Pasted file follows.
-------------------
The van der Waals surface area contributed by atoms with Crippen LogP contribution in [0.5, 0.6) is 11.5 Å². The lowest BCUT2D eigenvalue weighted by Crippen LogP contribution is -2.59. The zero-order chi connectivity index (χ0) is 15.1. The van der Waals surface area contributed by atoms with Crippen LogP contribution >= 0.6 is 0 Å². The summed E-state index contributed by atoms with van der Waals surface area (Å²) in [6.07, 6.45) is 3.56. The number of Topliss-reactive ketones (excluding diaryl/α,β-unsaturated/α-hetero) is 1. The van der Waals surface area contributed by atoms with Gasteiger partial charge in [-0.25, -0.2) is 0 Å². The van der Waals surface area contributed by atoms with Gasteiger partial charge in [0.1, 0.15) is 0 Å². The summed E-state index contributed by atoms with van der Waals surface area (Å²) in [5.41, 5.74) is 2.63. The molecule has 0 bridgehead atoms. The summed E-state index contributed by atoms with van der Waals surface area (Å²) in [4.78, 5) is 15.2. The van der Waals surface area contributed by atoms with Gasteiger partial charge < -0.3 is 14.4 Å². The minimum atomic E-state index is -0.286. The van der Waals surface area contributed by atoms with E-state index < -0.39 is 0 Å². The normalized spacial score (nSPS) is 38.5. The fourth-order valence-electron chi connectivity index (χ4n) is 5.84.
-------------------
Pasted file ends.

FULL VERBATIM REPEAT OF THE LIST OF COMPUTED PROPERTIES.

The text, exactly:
The van der Waals surface area contributed by atoms with Crippen LogP contribution in [0.5, 0.6) is 11.5 Å². The lowest BCUT2D eigenvalue weighted by Crippen LogP contribution is -2.59. The zero-order chi connectivity index (χ0) is 15.1. The van der Waals surface area contributed by atoms with Crippen LogP contribution >= 0.6 is 0 Å². The summed E-state index contributed by atoms with van der Waals surface area (Å²) in [6.07, 6.45) is 3.56. The number of Topliss-reactive ketones (excluding diaryl/α,β-unsaturated/α-hetero) is 1. The van der Waals surface area contributed by atoms with Gasteiger partial charge in [-0.25, -0.2) is 0 Å². The van der Waals surface area contributed by atoms with Gasteiger partial charge in [0.1, 0.15) is 0 Å². The summed E-state index contributed by atoms with van der Waals surface area (Å²) in [5.41, 5.74) is 2.63. The molecule has 0 bridgehead atoms. The summed E-state index contributed by atoms with van der Waals surface area (Å²) in [4.78, 5) is 15.2. The van der Waals surface area contributed by atoms with Gasteiger partial charge < -0.3 is 14.4 Å². The minimum atomic E-state index is -0.286. The van der Waals surface area contributed by atoms with E-state index < -0.39 is 0 Å². The normalized spacial score (nSPS) is 38.5. The fourth-order valence-electron chi connectivity index (χ4n) is 5.84.